The team presenting “Teaching the Geography of Francophone Africa” was thrilled that something as mundane as prepositions could be taught using content (i.e. by talking about locations of countries in Africa in relation to each other).

Based on comments from the participants’ evaluations, the articles and presentations were well received. Here are some responses to the question “What did you like best about the workshop?”

  • Articles on things to do in the classroom.
  • The information [in the articles] was research based.
  • The opportunity to encourage my peers and to finally get some clear definition of immersion.
  • All the practical, applicable ideas/theories were also top on my list.
  • I walked away with valuable … strategies that will enhance my teaching.
  • I developed a ton of curriculum ideas listening and reading on my own this week.
  • Building on This Idea

You don’t have to wait for a six-day immersion “boot camp” to use this idea. How about meeting up with your teachers at school and assigning teams of three to read and report on an article at your next teacher meeting? You could focus on the best practices or perhaps points for parents. This would be a good way to show the non-immersion teachers that there are lessons in good teaching and communications for everyone to learn from immersion.

Articles chosen for the workshop are:

    The Bridge: From Research to Practice:

  • Developing Oral Proficiency in the Immersion Classroom
  • Help! They're Using Too Much English!: The Problem of L1 vs.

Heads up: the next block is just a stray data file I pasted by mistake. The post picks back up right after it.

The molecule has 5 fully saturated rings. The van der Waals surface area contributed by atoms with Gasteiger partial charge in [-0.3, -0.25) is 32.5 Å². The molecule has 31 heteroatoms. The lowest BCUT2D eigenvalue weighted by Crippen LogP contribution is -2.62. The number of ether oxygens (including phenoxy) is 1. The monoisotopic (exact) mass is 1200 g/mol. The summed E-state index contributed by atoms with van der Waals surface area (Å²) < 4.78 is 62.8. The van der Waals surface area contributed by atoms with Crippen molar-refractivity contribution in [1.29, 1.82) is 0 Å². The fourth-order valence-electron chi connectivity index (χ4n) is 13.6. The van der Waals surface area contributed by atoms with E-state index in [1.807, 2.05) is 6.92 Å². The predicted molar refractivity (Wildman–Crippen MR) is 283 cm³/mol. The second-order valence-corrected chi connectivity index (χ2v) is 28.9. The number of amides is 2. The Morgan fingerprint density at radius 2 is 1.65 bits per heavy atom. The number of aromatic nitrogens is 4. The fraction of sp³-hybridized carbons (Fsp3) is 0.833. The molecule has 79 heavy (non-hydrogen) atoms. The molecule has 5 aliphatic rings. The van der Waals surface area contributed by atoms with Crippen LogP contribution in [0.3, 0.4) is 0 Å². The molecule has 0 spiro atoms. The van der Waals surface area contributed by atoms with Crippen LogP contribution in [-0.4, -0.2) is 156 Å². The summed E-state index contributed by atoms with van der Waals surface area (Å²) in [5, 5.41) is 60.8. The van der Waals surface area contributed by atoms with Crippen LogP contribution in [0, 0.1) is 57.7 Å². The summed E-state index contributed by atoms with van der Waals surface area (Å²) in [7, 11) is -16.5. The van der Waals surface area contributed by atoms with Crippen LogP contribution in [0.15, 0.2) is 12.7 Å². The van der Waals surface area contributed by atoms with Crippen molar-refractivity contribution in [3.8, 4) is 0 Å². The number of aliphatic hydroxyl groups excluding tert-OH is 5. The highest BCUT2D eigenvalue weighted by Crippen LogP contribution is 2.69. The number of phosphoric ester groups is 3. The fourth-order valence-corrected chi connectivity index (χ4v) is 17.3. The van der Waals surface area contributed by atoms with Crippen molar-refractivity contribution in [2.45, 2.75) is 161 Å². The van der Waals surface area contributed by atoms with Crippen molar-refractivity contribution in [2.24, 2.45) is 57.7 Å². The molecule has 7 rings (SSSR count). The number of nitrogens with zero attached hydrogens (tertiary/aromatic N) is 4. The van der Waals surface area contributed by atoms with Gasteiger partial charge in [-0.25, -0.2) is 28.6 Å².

• L2 in the Immersion Classroom
  • Immersion Teaching Strategies Observation Checklist
  • Integrated Curriculum: Designing Curriculum in the Immersion Classroom
  • Integrating Language and Content Instruction in the Immersion Classroom
  • Is Immersion Education Appropriate for All Children?
  • Maximizing Language Growth Through Collaborative-Creative Writing
  • Teaching Learning Strategies in Immersion Classrooms
  • Using English Achievement to Promote Immersion Programs

  • Best Practices

  • As Much Fun as Recess! Using Drama for Form-Focused Primary Instruction
  • Draw, Tell, Write, and Read
  • Teaching the Geography of Francophone Africa
  • Immersion ABCs
  • Key Concepts of Successful Immersion

  • Points for Parents

  • A Dozen Activities for Promoting the Use of Spanish Outside of School
  • Homework in an Immersion Classroom: Parental Friend or Foe?
  • Why Immersion?

Thanks to ACIE for providing such valuable resources!

Editor’s note: Dr. Anciaux’s training ideas can be adapted to a school-wide staff development plan so that immersion teachers remain apprised of current research and best practices in immersion education. As in Dr. Anciaux’s workshop, a jigsaw strategy in which staff members participate in an “expert” group and a “home” group allows everyone the opportunity to focus on an area of personal interest while being exposed to a greater range of ideas. Over a period of time, the “expert” group members explore a selected reading, discussing the text and making connections to their own practice. Later, in their “home” groups, made up of teachers from each “expert” group,